This was made known during the award ceremony held in Lagos to mark this year’s International Widows Day themed: Gender Equality Today for a Sustainable Tomorrow”.

The event was an opportunity to recognize Heritage Bank’s Corporate Social Responsibility (CSR) roles to widows, their children and other less privileged within the society.

Speaking during the awards presentation, Founder, Widows & Orphans Support Society of Nigeria (WOSSA), Ambassador Tayo Thomas, said Heritage Bank is one of the group’s key partners and has for years shown massive support to the widows. 

He said: ” Basically, we are giving this award to people and organizations that have been supporting the less privileged widows. These are our partners, they have been doing great service to humanity, especially service the less privileged widows in meeting their financial needs and those of their children”. 

Continuing, he said: “The United Nations Humanitarian Award is to appreciate and acknowledge them for their support to the less privileged widows. The United Nations Humanitarian Award is an award we give every 24th of June to those who have really supported the widows. Those who have joined us to fight against injustice against the widows. That is the reason for today”. 

Speaking at the event, Heritage Bank Regional Head, Lagos Island 1, Olawale Osundele, said the bank has for years, remained committed to improving people’s lives. 

He said: “It has always been one of our front liners to always improve the quality of people’s lives right from childhood. And today that they are marking the International Widow’s Day, we are also part of the support team to WOSSA in various aspects.”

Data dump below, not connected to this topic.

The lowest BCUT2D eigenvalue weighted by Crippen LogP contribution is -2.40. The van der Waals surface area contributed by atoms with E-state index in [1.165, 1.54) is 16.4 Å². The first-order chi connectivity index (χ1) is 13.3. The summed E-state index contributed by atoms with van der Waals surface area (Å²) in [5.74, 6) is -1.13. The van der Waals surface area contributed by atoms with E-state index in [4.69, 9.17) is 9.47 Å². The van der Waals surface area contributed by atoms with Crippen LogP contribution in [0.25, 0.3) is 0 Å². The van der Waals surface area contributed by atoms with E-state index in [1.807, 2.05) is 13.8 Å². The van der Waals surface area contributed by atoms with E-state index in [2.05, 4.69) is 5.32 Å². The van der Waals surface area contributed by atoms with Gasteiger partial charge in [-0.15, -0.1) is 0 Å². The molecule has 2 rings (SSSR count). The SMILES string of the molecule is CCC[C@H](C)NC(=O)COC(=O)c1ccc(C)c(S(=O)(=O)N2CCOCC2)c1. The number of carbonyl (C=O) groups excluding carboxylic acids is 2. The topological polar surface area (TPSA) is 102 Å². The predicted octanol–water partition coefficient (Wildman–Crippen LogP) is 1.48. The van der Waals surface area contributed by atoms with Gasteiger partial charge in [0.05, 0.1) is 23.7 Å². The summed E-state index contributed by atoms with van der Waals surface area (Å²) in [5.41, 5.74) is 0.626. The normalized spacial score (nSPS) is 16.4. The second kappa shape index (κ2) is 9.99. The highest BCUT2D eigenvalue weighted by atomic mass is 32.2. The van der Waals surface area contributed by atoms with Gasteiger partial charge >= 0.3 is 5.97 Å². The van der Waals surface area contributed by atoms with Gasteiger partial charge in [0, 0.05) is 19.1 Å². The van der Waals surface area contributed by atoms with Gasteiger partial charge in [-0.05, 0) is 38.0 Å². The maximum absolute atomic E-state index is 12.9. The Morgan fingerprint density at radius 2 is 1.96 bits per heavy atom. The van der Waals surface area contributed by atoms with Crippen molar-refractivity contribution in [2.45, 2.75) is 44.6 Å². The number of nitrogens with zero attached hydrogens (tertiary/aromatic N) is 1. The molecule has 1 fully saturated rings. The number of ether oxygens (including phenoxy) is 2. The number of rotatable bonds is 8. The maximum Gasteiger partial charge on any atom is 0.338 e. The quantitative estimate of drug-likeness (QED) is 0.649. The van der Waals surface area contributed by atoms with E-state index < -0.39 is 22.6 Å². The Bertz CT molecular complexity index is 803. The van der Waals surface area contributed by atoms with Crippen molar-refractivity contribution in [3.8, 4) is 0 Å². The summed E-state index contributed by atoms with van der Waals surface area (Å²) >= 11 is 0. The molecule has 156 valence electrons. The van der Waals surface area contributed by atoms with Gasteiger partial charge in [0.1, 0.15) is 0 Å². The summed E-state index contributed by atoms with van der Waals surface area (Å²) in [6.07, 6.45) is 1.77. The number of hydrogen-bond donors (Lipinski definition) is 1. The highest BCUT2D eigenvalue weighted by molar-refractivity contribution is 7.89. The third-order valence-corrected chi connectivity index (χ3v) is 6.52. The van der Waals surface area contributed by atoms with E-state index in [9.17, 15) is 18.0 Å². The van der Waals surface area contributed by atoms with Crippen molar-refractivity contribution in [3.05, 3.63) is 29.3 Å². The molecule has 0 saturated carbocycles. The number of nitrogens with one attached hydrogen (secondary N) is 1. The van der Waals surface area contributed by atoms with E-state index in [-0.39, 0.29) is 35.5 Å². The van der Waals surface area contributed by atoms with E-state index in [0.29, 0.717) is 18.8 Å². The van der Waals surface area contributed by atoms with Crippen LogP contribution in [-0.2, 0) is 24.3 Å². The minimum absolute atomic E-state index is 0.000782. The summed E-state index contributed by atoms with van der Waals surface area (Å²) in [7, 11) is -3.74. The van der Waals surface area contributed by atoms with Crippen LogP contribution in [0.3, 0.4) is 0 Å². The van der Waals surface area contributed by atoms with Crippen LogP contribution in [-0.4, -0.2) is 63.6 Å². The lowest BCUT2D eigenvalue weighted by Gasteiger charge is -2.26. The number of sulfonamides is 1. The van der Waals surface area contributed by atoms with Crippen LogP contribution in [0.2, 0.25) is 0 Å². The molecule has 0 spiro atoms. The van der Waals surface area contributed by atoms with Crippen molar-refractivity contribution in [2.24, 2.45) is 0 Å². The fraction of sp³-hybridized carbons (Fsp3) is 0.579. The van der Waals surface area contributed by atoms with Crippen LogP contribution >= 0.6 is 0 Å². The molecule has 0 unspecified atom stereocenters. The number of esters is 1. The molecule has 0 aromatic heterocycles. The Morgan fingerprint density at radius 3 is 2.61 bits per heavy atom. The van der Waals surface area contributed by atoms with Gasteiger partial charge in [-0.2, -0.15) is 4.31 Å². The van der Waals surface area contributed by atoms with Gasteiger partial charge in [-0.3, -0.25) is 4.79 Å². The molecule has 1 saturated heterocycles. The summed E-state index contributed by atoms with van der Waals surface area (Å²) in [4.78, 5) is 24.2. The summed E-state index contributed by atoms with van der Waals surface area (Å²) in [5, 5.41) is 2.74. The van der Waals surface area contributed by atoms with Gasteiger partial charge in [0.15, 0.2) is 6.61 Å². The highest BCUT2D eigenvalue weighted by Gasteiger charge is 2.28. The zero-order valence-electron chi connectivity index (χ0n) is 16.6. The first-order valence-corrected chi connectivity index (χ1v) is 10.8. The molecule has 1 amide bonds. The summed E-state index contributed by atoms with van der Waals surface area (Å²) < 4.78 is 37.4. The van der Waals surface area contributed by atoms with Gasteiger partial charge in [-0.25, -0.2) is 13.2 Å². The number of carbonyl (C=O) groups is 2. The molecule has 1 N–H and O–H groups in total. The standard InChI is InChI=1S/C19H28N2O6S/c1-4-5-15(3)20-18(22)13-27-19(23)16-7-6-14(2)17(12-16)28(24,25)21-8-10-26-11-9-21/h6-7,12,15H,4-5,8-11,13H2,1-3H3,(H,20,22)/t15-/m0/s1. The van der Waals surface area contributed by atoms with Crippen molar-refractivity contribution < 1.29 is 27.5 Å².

“We have been supporting them in terms of providing quality education for children of widows to ensure that life after the death of their husband is still good to them and their children. We also support the children and orphans and the less privileged in the society,” he added.

According to Osundele, the bank’s support to the widows has always been a source of joy to them.  “It means that life still means a lot to them. You can see the joy in their faces. Despite what they are going through, they are still very happy and relevant in society,” he said. 

One of the widows at the event, Mrs. Felicia Ugwunwanne thanked Heritage Bank and WOSSA for their continuous support to the widows and less privileged. 

She said that WOSSA is through the support of partners such as Heritage Bank, making life better for the widows and their children. 

“The WOSSA has for years, been assisting so many of us, including our children and orphanages. WOSSA gives us cash, help some widows to pay their house rent, school fees for widows’ children, among other things,” she said.

Ugwunwanne said the widows under WOSSA are being trained for skills acquisition to improve the quality of their lives.

“I am aware that the WOSSA is working on securing loans from Microfinance Bank, and we have completed forms to achieve the purpose. Our members are prepared to access the loans. Some of the widows have gone to learn some skills that will enable them to invest and succeed in whatever craft or business they are doing so that they will not continue to depend on people,” she said. //END.//

Ozena Utulu, Ag. Group Head, Corporate Communications